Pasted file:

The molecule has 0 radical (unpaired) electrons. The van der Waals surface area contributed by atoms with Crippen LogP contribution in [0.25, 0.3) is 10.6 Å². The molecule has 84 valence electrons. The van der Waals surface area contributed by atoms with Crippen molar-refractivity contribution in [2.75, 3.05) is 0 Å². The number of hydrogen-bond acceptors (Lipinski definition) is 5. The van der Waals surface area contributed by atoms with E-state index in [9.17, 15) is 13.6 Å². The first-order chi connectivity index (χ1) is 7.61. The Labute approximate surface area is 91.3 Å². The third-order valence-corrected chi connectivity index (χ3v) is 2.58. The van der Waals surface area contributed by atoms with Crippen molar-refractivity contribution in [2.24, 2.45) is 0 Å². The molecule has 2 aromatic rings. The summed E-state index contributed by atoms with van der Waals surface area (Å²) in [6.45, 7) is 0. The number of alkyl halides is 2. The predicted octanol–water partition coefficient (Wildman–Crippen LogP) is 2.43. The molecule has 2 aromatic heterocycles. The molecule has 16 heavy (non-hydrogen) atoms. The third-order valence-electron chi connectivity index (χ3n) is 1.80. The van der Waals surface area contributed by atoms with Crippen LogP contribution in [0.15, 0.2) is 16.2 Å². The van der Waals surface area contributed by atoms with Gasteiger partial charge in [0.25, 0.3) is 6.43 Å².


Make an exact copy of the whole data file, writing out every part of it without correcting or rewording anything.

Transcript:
The molecule has 0 radical (unpaired) electrons. The van der Waals surface area contributed by atoms with Crippen LogP contribution in [0.25, 0.3) is 10.6 Å². The molecule has 84 valence electrons. The van der Waals surface area contributed by atoms with Crippen molar-refractivity contribution in [2.75, 3.05) is 0 Å². The number of hydrogen-bond acceptors (Lipinski definition) is 5. The van der Waals surface area contributed by atoms with E-state index in [9.17, 15) is 13.6 Å². The first-order chi connectivity index (χ1) is 7.61. The Labute approximate surface area is 91.3 Å². The third-order valence-corrected chi connectivity index (χ3v) is 2.58. The van der Waals surface area contributed by atoms with Crippen molar-refractivity contribution in [2.24, 2.45) is 0 Å². The molecule has 2 aromatic rings. The summed E-state index contributed by atoms with van der Waals surface area (Å²) in [6.45, 7) is 0. The number of alkyl halides is 2. The predicted octanol–water partition coefficient (Wildman–Crippen LogP) is 2.43. The molecule has 2 aromatic heterocycles. The molecule has 16 heavy (non-hydrogen) atoms. The third-order valence-electron chi connectivity index (χ3n) is 1.80. The van der Waals surface area contributed by atoms with Crippen LogP contribution in [0.15, 0.2) is 16.2 Å². The van der Waals surface area contributed by atoms with Gasteiger partial charge in [0.25, 0.3) is 6.43 Å².